The spring gushed so freely that Hagar feared it might soon exhaust itself, so she began muttering “Zomë Zomë” or “stop flowing” while she scooped out a basin to keep the liquid from being lost in the desert sand. The name of the spring—ZamZam—is said to have come from those words. And its location marked the area where the city of Mecca (also known as Becca, Baca, or Bakkah) would someday stand.

Hagar and Ishmael were revived by the water and reassured by a final repetition of God’s promise. The angel of God then spoke to Hagar, saying,

What aileth thee, Hagar? fear not; for God hath heard the voice of the lad where he is. Arise, lift up the lad, and hold him in thine hand; for I will make him a great nation. – Genesis 21:18-20.

Hagar and Ishmael settled into their new life, and “God was with the lad; and he grew, and dwelt in the wilderness, and became an archer. And he dwelt in the wilderness of Paran.”

Hagar and the Angel in the Desert by James Tissot (1900)

Hagar and the Angel in the Desert

The symbolic struggle faced by Hagar and Ishmael in adapting to a harsh life in a new land can be understood on at least three levels of mystical meaning.

First, it can be read as a parable about the growth of Hagar’s spiritual understanding. Hagar came from Egypt and from a polytheistic background. She had been given, perhaps against her will, to Sarah for a servant, and there is no indication that she had understood Abraham’s position in the same way Sarah did. Yes, she returned after her attempt at running away, but she continued to behave badly by allowing—or perhaps even encouraging—her son to mock Isaac. Only when she was ejected from Canaan and left to die of thirst in a wilderness—a nice metaphor for being spiritually parched—did she completely come to terms with her own need for a reviving draught of the water of life.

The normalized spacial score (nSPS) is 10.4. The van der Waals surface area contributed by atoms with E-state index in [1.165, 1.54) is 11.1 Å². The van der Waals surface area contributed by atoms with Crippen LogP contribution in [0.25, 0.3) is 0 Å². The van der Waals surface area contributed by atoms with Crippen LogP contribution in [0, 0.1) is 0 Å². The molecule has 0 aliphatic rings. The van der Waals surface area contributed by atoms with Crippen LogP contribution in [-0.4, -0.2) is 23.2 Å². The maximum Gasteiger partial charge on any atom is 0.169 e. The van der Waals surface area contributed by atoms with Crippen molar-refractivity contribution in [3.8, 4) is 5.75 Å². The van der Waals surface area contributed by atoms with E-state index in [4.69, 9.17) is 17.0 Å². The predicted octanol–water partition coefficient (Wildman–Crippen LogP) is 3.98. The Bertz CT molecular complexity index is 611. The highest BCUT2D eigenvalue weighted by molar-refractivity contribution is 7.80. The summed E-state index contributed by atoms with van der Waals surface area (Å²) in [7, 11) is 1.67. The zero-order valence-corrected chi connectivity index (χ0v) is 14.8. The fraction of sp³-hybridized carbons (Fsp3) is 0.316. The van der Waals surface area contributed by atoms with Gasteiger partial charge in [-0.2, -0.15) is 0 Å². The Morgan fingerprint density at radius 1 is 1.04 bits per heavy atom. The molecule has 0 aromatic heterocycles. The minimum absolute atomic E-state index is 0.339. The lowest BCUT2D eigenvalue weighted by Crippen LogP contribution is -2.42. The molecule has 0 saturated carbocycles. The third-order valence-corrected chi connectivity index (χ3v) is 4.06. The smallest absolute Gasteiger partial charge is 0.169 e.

On a second level, the designation of Ishmael as an archer can be understood to mean that he was a saintly man who was able to shoot “sure arrows of knowledge” that affected the hearts of those who lived in the wilderness of ignorance. The Qur’an reinforces this understanding of Ishmael’s spirituality by describing him as an admirable apostle who “used to enjoin on his people Prayer and Charity, and he was most acceptable in the sight of his Lord.”

Third, the way that Hagar and Ishmael settled in “the wilderness of Paran” is seen by Islam and the Baha’i teachings as a prophecy about Arabia and the advent of Muhammad. This is because Paran was a town along the northwestern border of Arabia, and thus any mention of it can be taken to indicate the whole of Arabia, much as the term Ur of the Chaldees was used to designate a much wider area than the city of Ur itself. As Abdu’l-Baha notes, it can also mean, in a mystical sense, the whole of time:

…regarding the Covenant entered into on Mount Paran, this signifieth that in the sight of God the past, the present and the future are all one and the same — whereas, relative to man, the past is gone and forgotten, the present is fleeting, and the future is within the realm of hope. – Abdu’l-Baha, Selections from the Writings of Abdu’l-Baha, p. 206.

Next: Building the First House of Worship—Ever

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  • May 5, 2016
    Thanks for the informative article. I really enjoyed the symbolic interpretation you provided.
  • Mioara Gram
    May 4, 2016
    I am, personally, fascinated by your religious researches and the way you graciously share them with others! All my respect and gratitude for that!!